The story behind the most explosive sex tape in history plays out like a heist movie complete with a rock star, a Playboy Playmate, a disgruntled electrician and the mafia. All sex tapes have crazy stories behind how they were leaked, but the 1995 theft of footage filmed by Pamela Anderson and Tommy Lee by an electrician named Rand Gauthier tops them all. Along the way, Gauthier gets caught up with in organized activity, the explicit content industry, and for a quick second actually makes a little cash off of the taking and distribution of the Tommy Lee and Pamela Anderson sex tape before everything falls apart.
The world’s most famous celebrity sex tape sold close to half a million copies, and that’s only counting the copies that were sold through legitimate sources. But despite the runaway sales and high-profile lawsuits, no one really came out on top. Gauthier lost all his money, Tommy Lee and Pamela Anderson supposedly never made a dime off the sale of their private video, and whereabouts of countless other people who were involved with the incident are unknown. Knowing the end of the story doesn’t make the chase any less interesting.
Rand Gauthier Got Into Tommy Lee's House By Pretending To Be A Dog
Rand Gauthier's plan to get into Tommy Lee's three-story Spanish-style house didn't involve a ski mask and the usual schemes. Instead, he snuck onto the premises while pretending to be a sheep dog. Wrapped in a Tibetan yak fur rug, Gauthier crawled on his hands and knees through the front yard, so he wouldn't be detected by the cameras.
After making it into the garage, which had been converted into a recording studio, Gauther disassembled an entire mixing console in order to get to the safe installed behind it. According to Lee the safe was "as big as a fridge and weighed 500 pounds when it was empty" but Gauthier claims that he moved it completely on his own.
Once he'd removed the safe from the wall, Gauthier put everything back together how he found it and brought the safe out to his truck, under the rug, by carrying it on his back. Authorities were baffled at how Gauthier moved the safe into his truck on his own.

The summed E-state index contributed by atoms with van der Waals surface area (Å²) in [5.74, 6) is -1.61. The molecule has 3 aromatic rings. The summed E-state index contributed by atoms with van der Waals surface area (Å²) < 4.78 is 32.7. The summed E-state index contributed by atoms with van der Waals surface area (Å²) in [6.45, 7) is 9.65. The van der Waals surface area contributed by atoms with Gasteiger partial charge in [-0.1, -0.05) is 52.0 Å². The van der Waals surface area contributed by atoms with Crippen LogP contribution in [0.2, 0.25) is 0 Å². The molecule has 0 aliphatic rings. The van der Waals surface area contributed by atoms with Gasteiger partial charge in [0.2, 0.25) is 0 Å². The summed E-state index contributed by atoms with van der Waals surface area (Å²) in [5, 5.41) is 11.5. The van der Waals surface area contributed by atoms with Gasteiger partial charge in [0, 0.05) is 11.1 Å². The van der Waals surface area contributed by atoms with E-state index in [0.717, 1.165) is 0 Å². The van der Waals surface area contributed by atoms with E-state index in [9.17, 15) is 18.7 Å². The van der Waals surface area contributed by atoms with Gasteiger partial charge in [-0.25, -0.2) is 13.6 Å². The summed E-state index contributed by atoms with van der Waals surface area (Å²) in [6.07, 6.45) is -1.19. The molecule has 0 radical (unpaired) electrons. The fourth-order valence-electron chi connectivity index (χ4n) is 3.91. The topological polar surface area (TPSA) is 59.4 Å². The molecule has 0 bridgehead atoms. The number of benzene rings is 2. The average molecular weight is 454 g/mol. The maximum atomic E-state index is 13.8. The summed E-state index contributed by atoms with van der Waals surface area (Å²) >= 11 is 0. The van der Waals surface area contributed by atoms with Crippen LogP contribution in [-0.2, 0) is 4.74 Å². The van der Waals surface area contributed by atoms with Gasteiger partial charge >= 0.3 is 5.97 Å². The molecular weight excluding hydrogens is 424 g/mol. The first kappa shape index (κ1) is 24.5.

Gauthier Wanted To Embarrass Tommy Lee
Before the incident, Gauthier was an electrician who thought he lucked into a job working for one of the wealthiest rock stars of all time. He dutifully laid wire and set up security cameras while he watched Lee hang out around the pool and live it up.
By the end of the Gauthier's time working on Lee's house, he claims to have been owed $20,000. After failing to get his money on numerous occasions, Gauthier claims he decided to forget about it. However, when he returned to the house to retrieve his tools, an armed Tommy Lee confronted him. After that, Gauthier decided to make the rock star feel foolish.
No One In The Adult Industry Wanted To Touch The Tape - Not Even Ron Jeremy
Gauthier expected bidding to escalate between companies clamoring to distribute the Tommy Lee and Pam Anderson tape, but in 1995 that wasn't the case. While excitement for the tape ran wild in the adult community, no one wanted to deal with the impending lawsuit.
Gauthier, who appeared in a few explicit films in the late '80s before becoming an electrician, occasionally worked on film sets where he was allegedly known as a "studio troll." He reached out to his connections, but everyone balked at helping him find distribution.
Ron Jeremy explained to Rolling Stone, "[It] was so strict and scary back in those days. If you're [getting it on], you better believe you gotta have a release."
Organized Groups Helped Distribute The Tape
After failing to find "legit" distribution from his industry connections, Gauthier asked for money from a less reputable group of people - organized crime. He reached out to Louis "Butchie" Peraino, a member of the Colombo family, the same family who helped distribute 1972's Deep Throat.
At the time, Peraino was running Arrow Video, a company that distributed filthy features. He didn't want to outright distribute the film, so he loaned Gauthier $50,000 for manufacturing and distribution of the tape via the internet.